CAVE ART by Dr. Jean Clottes
How far have we come in the world of art? How did we reach a display of animals suspended in formaldehyde? What are the roots of our fascination with the representation of the real world through symbols? It is surely this explosion of symbolic thought and the beginning of modern man's creativity that we must investigate, and who better to do so than one of France’s most eminent prehistorians Dr. Jean Clottes. CAVE ART, recently published by Phaidon, is an accessible yet definitive introduction to prehistoric art, using European Palaeolithic art during the Ice Age as its platform from which to explore the global phenomenon of rock art. With clinical precision, CAVE ART lays out the salient items for consideration. "I wanted to write a book on cave art with as much information as possible, but in the simplest possible form," states Jean Clottes. "It is directed towards people who know nothing about this, as well as to specialists". And there in lies its beauty. The artworks, presented with unparalleled quality, range from spectacular cave paintings to small, delicate sculptures, representing works from key sites such as Chauvet, Lascaux and Niaux in France, as well as less-known locations. CAVE ART provides an explanation of who the artists were - 'our direct ancestors'. 'Cro-Magnons....were people like us,with the same brain, physical appearance, nervous system and cognitive abilities'. It considers what art is, using the Blombos haematite stone as the earliest possible art object attributable to modern humans. It presents the temporal context with a clear chronology, explaining the differences between the Aurignacian, Gravettian, Solutrean and Magdalenian cultures, and how these cultures created the art in an uneven geographical distribution. CAVE ART then explores the techniques, the themes, the possible meanings and the numerous interpretations, establishing that 'even if none of [the] hypotheses can be accepted in their entirety, each still played a part in bringing about a better understanding of Palaeolithic art'. After a long and full career of academic and objective examination, in CAVE ART Jean Clottes creates a compelling and highly-plausible picture of an overall belief system which persisted with little change for over twenty millennia, ending only when the Ice Age finally drew to a close.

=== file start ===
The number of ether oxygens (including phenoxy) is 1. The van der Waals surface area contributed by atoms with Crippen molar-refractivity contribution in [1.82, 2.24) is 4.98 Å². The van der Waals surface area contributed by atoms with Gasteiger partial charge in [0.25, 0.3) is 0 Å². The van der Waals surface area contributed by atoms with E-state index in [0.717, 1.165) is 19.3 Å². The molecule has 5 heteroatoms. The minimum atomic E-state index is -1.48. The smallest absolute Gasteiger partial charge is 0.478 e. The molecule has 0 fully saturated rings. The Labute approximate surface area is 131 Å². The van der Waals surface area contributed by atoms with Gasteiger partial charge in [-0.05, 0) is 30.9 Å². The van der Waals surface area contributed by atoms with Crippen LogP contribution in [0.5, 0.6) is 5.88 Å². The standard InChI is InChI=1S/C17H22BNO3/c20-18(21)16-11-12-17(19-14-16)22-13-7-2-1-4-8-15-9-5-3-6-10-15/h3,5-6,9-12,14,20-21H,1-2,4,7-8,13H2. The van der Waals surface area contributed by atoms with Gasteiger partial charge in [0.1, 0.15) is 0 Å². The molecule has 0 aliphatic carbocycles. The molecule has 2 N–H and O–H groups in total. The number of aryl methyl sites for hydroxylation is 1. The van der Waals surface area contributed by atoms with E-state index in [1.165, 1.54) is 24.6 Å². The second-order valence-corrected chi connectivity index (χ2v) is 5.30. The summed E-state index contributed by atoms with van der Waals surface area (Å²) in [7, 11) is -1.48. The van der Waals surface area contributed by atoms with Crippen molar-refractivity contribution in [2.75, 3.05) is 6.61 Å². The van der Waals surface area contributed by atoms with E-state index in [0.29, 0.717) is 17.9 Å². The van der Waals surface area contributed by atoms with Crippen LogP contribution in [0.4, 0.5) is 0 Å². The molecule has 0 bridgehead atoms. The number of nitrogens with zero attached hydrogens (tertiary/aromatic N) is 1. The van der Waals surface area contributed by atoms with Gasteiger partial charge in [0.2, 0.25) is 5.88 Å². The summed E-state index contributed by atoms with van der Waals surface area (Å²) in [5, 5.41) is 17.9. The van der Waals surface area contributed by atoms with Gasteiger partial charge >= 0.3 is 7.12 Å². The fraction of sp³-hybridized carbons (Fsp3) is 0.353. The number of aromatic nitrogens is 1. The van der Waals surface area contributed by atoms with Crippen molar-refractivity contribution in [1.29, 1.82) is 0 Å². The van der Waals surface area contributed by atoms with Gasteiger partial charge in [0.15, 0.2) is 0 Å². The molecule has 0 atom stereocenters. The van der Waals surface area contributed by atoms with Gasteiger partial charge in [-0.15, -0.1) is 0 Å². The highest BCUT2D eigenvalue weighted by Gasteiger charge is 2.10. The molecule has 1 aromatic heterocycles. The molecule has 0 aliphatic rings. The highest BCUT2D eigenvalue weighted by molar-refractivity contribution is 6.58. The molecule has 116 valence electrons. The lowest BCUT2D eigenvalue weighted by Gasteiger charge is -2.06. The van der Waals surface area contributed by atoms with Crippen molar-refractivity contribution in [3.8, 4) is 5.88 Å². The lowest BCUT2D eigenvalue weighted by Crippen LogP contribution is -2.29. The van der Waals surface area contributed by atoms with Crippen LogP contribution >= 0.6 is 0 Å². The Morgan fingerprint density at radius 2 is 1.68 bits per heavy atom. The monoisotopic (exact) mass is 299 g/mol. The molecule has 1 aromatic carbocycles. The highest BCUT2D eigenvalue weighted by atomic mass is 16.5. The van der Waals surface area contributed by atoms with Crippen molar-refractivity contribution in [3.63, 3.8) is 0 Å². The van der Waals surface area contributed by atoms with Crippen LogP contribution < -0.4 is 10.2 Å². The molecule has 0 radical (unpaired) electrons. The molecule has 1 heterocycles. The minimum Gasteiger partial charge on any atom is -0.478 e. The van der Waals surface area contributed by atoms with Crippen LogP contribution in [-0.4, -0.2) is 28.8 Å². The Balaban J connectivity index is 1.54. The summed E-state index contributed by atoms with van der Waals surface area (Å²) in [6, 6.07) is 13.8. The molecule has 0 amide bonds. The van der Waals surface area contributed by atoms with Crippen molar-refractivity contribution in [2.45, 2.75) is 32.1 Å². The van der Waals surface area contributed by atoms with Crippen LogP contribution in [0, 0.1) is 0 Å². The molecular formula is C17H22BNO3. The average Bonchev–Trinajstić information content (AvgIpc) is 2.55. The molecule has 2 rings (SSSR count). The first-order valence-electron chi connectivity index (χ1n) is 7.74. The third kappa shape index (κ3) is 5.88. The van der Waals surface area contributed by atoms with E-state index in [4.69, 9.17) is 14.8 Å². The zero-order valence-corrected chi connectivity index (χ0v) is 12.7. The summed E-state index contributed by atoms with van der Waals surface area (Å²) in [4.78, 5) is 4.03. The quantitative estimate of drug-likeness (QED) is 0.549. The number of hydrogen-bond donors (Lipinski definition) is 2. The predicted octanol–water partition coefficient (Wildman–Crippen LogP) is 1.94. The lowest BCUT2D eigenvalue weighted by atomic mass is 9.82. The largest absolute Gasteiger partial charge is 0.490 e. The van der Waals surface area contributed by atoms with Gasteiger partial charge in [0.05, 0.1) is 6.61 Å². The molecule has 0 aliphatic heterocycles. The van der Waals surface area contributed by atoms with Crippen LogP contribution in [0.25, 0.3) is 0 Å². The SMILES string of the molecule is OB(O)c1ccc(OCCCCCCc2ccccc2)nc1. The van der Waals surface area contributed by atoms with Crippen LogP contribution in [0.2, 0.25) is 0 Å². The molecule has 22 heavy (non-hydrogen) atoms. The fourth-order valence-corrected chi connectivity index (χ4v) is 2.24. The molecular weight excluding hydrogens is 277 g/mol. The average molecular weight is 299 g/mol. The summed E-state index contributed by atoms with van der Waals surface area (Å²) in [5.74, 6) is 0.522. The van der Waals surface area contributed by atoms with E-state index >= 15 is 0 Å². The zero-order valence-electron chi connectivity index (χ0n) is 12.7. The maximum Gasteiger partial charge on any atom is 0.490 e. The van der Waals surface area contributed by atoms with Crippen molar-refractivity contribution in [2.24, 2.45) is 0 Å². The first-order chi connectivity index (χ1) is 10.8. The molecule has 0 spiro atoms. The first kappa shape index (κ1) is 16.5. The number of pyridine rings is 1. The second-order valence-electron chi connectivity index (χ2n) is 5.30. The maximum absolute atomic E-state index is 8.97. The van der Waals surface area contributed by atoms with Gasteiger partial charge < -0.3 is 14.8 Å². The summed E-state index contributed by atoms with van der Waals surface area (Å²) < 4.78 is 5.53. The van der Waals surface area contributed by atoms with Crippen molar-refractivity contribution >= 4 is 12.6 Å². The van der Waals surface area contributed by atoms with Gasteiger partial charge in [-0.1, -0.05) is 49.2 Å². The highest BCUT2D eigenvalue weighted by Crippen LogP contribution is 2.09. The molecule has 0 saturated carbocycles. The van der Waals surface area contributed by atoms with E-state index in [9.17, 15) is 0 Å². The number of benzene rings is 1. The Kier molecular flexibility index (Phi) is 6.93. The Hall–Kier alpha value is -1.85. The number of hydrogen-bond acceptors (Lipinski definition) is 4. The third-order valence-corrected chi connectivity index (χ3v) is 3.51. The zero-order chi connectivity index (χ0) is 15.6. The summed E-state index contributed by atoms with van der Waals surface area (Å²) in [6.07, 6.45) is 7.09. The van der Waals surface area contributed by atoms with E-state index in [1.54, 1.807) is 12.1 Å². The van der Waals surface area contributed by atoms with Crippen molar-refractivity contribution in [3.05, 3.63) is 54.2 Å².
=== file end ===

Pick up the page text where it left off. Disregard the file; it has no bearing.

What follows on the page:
The discovery of prehistoric decorated caves in western Europe transformed the way we think about the development of art. The earliest known evidence of human artistic endeavour, the awe-inspiring paintings, dramatic engravings and small, delicate sculptures of animals and humans found in these caves still hold a unique power and fascination, more than a century after they were first discovered. In this book, internationally renowned expert on prehistoric art Jean Clottes explores the origins of art and creativity. He takes the reader on a guided tour of 85 caves and rock shelters, many of which are not open to the public, revealing the extraordinary beauty of the works of art within them. Cave Art features more than 300 works from the Palaeolithic period, made between 35,000 and 11,000 years ago, presented in geographical and chronological order.This comprehensive, accessible introduction to prehistoric art includes such spectacular works as the famous horses of Lascaux, the bison in the Altamira cave in Spain and the ivory carving of a woman's face found at Brassempouy in the south of France, as well as examples from less well-known sites. While most of the caves described in the book are European, Cave Art also includes examples of open-air rock art made after the last ice age at sites around the world. Each work in Cave Art is illustrated by a colour photograph, and accompanied by a clear, vivid explanatory text. The book also includes a chronology, maps of the main caves and sites, a glossary and a list of sites that can be visited. With an unparalleled selection of images, Cave Art offers a unique guided tour of the earliest expressions of human creativity.